Agrippa II

Agrippa II.

He was the son of Herod Agrippa I (Acts 25:26), and Paul was presented before him in Acts 26. As with other in his family, Agrippa II had a very horrible death. He died in Rome in 100 A.D.

From John Brown’s “Dictionary of the Holy Bible vol 1 (1789)

Agrippa, son of Herod Agrippa. He was at Rome with the emperor Claudius, when his father died, A.D. 44. The emperor inclined to bestow on him the whole dominions possessed by his father; but his courtiers dissuaded it. Next year the governor of Syria thought to compel the Jews to lodge the ornaments of their highpriest in the tower of Antonion, under the custody of the Roman guard; but, by the influence of Agrippa, they were allowed by the emperor to keep them themselves. A.D. 49, Herod king of Chacis his uncled died, and he was by the emperor constituted his successor: but four years afer that kingdom was taken from him; and the provinces of Gaulonites, Trachonites, batanea, Paneas, and Abilene, were given him in its stead. To these, soon after, Nero added Julias in Perea; and a part of Galilee on the west of the sea of Tiberias. When Festus was made governor of Judea, A.D. 60, Agrippa and his sister Bernice, with whom he was supposed to live in incest, came to Cesarea to congratulate him. In the course of their conversation, Festus mentioned the affair of Paul’s trial and appeal to Cesar. Agrippa was extremely curious to hear what Paul had to say for himself. On the morrow, Festus gratified him and his sister with a hearing of him in the public hall. Paul, being desired by Agrippa to say what he could in his own defence, rehearsed how he was converted from a furious persecutor into a zealous preacher; and how he had, according to the ancient prophets, preached up the resurrection of the dead. Agrippa was so charmed with the good sense and majesty of the discourse, and with the apostle’s address to himself, that he declared he was almost persuaded to be a Christian. Paul expressing his earnest wishes that king Agrippa and all the audience wre altogether such as himself, excepting his bonds and trouble; Agrippa signified to Festus, that he might have been set at liberty if he had not appealed to Cesar, Acts 25. and Acts 26.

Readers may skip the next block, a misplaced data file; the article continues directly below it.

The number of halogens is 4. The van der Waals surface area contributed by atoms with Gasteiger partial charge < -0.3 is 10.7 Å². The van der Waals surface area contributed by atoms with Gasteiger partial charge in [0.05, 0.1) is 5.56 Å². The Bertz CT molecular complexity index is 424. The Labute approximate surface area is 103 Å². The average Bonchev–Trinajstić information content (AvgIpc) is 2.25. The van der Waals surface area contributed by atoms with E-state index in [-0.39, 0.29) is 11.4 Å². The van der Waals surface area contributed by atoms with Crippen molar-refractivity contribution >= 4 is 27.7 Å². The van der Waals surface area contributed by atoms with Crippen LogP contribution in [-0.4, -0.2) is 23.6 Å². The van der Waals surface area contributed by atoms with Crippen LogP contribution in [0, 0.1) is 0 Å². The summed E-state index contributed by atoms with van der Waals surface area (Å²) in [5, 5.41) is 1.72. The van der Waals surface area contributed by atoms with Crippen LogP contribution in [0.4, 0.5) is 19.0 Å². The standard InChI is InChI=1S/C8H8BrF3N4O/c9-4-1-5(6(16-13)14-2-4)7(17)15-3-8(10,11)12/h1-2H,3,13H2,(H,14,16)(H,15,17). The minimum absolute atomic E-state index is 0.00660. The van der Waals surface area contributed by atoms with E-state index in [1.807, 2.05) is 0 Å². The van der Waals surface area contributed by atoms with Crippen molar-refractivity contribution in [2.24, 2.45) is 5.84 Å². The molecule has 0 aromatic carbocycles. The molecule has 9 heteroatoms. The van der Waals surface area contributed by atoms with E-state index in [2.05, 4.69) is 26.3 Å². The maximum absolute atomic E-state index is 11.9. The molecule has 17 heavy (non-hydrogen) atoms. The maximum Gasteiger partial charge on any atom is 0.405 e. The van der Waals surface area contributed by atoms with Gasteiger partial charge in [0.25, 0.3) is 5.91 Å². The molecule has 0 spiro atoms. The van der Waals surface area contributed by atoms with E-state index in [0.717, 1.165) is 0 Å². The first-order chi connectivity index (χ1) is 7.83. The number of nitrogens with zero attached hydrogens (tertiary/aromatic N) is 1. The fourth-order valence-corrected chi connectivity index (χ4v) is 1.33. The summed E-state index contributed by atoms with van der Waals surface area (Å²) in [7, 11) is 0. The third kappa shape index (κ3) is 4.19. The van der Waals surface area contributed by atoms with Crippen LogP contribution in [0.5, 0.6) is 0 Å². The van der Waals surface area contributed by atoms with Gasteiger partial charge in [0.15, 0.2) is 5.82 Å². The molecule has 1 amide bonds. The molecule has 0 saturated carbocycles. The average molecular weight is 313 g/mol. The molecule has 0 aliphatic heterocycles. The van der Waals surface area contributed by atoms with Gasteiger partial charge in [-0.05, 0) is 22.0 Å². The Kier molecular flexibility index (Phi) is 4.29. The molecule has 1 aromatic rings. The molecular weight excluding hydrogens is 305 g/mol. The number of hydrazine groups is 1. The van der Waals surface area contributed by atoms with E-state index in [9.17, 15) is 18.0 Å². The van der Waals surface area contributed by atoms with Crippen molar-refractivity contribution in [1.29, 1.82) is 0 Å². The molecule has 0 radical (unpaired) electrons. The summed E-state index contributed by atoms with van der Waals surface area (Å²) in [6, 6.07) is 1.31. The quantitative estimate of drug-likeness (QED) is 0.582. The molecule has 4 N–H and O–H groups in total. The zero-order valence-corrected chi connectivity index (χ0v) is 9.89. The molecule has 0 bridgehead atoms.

About two years after, Agrippa deposed Joseph Cabei the Jewish high priest, for the great offence which he had given to the people in the murder of James the brother of Jude, whose distinguished meekness, and fanctity were universally respected; and he made Jesus the son of Danmeus priest in his room. It was not long after, when he allowed the templesingers to wear linen robes as the common priests. He restrained a while the rebellion of the Jews against their Roman superiors. When at last, rendered desperate by the oppression and insolence of their governors, they openly revolted; Agrippa was obliged to side with the Romans. After the destruction of Jerusalemm, he and his sister Bernice retired to Rome, where he died, aged 70, A.D. 90.

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